I think we can all agree that sometimes projects are a bit of a stretch. We rack our brains for something interesting and unique to bring to the table and end up stretching for that special strange twist trick or technique that will garner that special kind of admiration from our peers. In that sense it is easy to loose sight of some of the best projects, the simple ones that prove you can fix anything anytime anywhere and improve it while you are at it.
This is just such that kind of project, [UnaClocker] had a washer fall victim to its own condensation. Instead of shelling out a ton of money for the repair man he took on the job himself, fitting the washer with an Arduino, relays and a breadboard. A little reverse engineering revealed the (notably well labeled) control board, evidently the control signals involved are extremely easy to interpret. [UnaClocker] also found a temperature sensor to control dish sanitation. At this point he had FULL CONTROL over the dishwasher and was able to design the ideal prewash/wash cycle timings.
Now that a wash cycle is all set [UnaClocker] can now go ahead and embarrass the hell out of the OEM. He plans on adding a real time clock module to time washings and a clean dish indicator, after which we think he should get rolling on some wireless/tweet/ethernet/capacitive touch/voice communication. After that he is going to work on buttoning up the design and making it pretty.
Check out the setup in action after the jump!
Continue reading “Hey OEMs, Arduino controlled dishwasher has much potential”
[John Creswell] built a heck of an automatic bartender in a kitchen island. The image on the left shows a top-down view of the inside of the cabinet. There’s a mini-fridge where the liquids are stored, and around the perimeter of the cabinet [John] mounted sixteen pumps to get the beverage up into your cup. Drinks are dispensed from the lighted serving fixture on the right by selecting your preferred cocktail from a computerized menu. According to his writeup the project was finished about five years ago, making us wonder if he’s tackled any upgrades such as adding support for smartphones.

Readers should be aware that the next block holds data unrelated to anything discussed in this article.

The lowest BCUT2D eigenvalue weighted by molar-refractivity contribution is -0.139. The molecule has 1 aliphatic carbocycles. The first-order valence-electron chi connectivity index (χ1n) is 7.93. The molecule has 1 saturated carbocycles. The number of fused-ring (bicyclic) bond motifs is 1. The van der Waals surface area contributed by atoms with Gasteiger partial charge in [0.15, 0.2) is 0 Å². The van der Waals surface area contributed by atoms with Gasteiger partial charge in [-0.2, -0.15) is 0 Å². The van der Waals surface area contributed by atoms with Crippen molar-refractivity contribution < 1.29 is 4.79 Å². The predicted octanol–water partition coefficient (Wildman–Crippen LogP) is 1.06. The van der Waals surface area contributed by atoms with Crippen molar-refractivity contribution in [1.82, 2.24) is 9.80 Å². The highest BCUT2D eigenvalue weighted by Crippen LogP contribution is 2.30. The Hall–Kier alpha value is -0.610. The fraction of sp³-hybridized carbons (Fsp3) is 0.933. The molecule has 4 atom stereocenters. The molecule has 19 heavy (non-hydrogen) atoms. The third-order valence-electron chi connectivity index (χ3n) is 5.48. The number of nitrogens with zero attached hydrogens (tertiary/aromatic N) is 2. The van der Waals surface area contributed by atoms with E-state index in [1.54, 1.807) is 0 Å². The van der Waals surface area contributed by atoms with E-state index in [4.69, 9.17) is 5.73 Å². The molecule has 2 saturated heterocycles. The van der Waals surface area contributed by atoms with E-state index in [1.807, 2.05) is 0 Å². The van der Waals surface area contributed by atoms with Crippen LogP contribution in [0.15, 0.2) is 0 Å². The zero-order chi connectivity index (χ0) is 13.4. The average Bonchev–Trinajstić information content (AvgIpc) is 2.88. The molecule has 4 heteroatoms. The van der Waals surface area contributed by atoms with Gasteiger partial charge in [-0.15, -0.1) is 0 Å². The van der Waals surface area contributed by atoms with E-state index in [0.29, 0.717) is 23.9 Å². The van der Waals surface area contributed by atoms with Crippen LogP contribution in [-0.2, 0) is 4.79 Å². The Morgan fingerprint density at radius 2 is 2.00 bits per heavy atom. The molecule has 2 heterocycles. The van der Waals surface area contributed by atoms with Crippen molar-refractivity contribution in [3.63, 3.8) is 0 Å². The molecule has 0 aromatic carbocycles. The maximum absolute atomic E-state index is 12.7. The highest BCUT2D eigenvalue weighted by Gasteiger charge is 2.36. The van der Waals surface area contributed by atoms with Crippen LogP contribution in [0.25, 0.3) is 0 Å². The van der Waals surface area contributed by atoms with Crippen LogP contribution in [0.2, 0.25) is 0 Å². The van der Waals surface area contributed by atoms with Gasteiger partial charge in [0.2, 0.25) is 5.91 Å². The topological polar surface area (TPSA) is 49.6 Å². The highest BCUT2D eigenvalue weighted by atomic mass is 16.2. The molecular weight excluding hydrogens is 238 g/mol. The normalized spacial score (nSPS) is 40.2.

Instead of building a $500 iPad into a cabinet [Gojimi] used the old hardware he had lying around to building this kitchen computer. He did buy a few items such as a used touchscreen and a bar code scanner but the 2 GHz computer was just collecting dust. It’s running Windows XP, talks to you like HAL or KITT, and scans the bar codes on food as you add it to the pantry or using it for meals. The lengthy video after the break covers all of the features, such as Weight Watcher’s calculations, food information, recipe book, unit converter, weather forecast, browser, and digital picture frame. It seems to have more features than the iPhone kitchen lookalike but it also looks dauntingly complicated. But we still want one.
Continue reading “Build HAL into your kitchen”
[Eschlaep] put together this beautiful kitchen timer using a dekatron. We see all kinds of tube projects, but dekatron projects are fairly rare. The over all aesthetic is quite nice, though we’d be tempted to find a way to protect that high voltage circuit.
[via the Hack a Day flickr pool]